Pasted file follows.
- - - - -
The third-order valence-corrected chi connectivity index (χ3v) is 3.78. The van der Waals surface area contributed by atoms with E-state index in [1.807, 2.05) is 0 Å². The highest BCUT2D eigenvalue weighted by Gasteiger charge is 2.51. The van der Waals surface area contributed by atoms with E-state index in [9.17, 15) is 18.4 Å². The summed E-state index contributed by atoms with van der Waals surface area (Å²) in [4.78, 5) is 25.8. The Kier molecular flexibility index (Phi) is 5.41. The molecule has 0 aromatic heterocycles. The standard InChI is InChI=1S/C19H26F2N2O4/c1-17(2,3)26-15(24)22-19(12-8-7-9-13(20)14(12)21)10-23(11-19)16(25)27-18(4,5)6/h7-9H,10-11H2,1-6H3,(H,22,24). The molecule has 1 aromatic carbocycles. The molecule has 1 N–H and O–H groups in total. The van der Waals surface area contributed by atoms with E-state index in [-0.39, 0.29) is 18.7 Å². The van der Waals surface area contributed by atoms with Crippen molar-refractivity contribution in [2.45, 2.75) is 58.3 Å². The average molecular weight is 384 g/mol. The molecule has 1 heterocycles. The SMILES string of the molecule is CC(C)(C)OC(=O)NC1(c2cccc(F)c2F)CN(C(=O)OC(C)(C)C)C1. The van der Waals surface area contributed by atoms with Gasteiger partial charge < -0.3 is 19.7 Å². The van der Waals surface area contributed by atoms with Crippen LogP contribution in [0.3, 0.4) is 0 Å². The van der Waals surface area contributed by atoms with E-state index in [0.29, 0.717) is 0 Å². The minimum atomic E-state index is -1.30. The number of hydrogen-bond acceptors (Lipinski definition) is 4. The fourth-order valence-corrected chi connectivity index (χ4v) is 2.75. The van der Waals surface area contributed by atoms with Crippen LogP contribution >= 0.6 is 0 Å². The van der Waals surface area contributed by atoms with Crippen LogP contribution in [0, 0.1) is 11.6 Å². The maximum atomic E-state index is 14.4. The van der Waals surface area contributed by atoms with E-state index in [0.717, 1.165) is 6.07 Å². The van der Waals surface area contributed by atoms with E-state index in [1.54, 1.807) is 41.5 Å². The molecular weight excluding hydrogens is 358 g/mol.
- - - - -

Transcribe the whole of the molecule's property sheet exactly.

The third-order valence-corrected chi connectivity index (χ3v) is 3.78. The van der Waals surface area contributed by atoms with E-state index in [1.807, 2.05) is 0 Å². The highest BCUT2D eigenvalue weighted by Gasteiger charge is 2.51. The van der Waals surface area contributed by atoms with E-state index in [9.17, 15) is 18.4 Å². The summed E-state index contributed by atoms with van der Waals surface area (Å²) in [4.78, 5) is 25.8. The Kier molecular flexibility index (Phi) is 5.41. The molecule has 0 aromatic heterocycles. The standard InChI is InChI=1S/C19H26F2N2O4/c1-17(2,3)26-15(24)22-19(12-8-7-9-13(20)14(12)21)10-23(11-19)16(25)27-18(4,5)6/h7-9H,10-11H2,1-6H3,(H,22,24). The molecule has 1 aromatic carbocycles. The molecule has 1 N–H and O–H groups in total. The van der Waals surface area contributed by atoms with E-state index in [-0.39, 0.29) is 18.7 Å². The van der Waals surface area contributed by atoms with Crippen molar-refractivity contribution in [2.45, 2.75) is 58.3 Å². The average molecular weight is 384 g/mol. The molecule has 1 heterocycles. The SMILES string of the molecule is CC(C)(C)OC(=O)NC1(c2cccc(F)c2F)CN(C(=O)OC(C)(C)C)C1. The van der Waals surface area contributed by atoms with Gasteiger partial charge < -0.3 is 19.7 Å². The van der Waals surface area contributed by atoms with Crippen LogP contribution in [0.3, 0.4) is 0 Å². The van der Waals surface area contributed by atoms with E-state index in [0.29, 0.717) is 0 Å². The minimum atomic E-state index is -1.30. The number of hydrogen-bond acceptors (Lipinski definition) is 4. The fourth-order valence-corrected chi connectivity index (χ4v) is 2.75. The van der Waals surface area contributed by atoms with Crippen LogP contribution >= 0.6 is 0 Å². The van der Waals surface area contributed by atoms with Crippen LogP contribution in [0, 0.1) is 11.6 Å². The maximum atomic E-state index is 14.4. The van der Waals surface area contributed by atoms with E-state index in [0.717, 1.165) is 6.07 Å². The van der Waals surface area contributed by atoms with E-state index in [1.54, 1.807) is 41.5 Å². The molecular weight excluding hydrogens is 358 g/mol.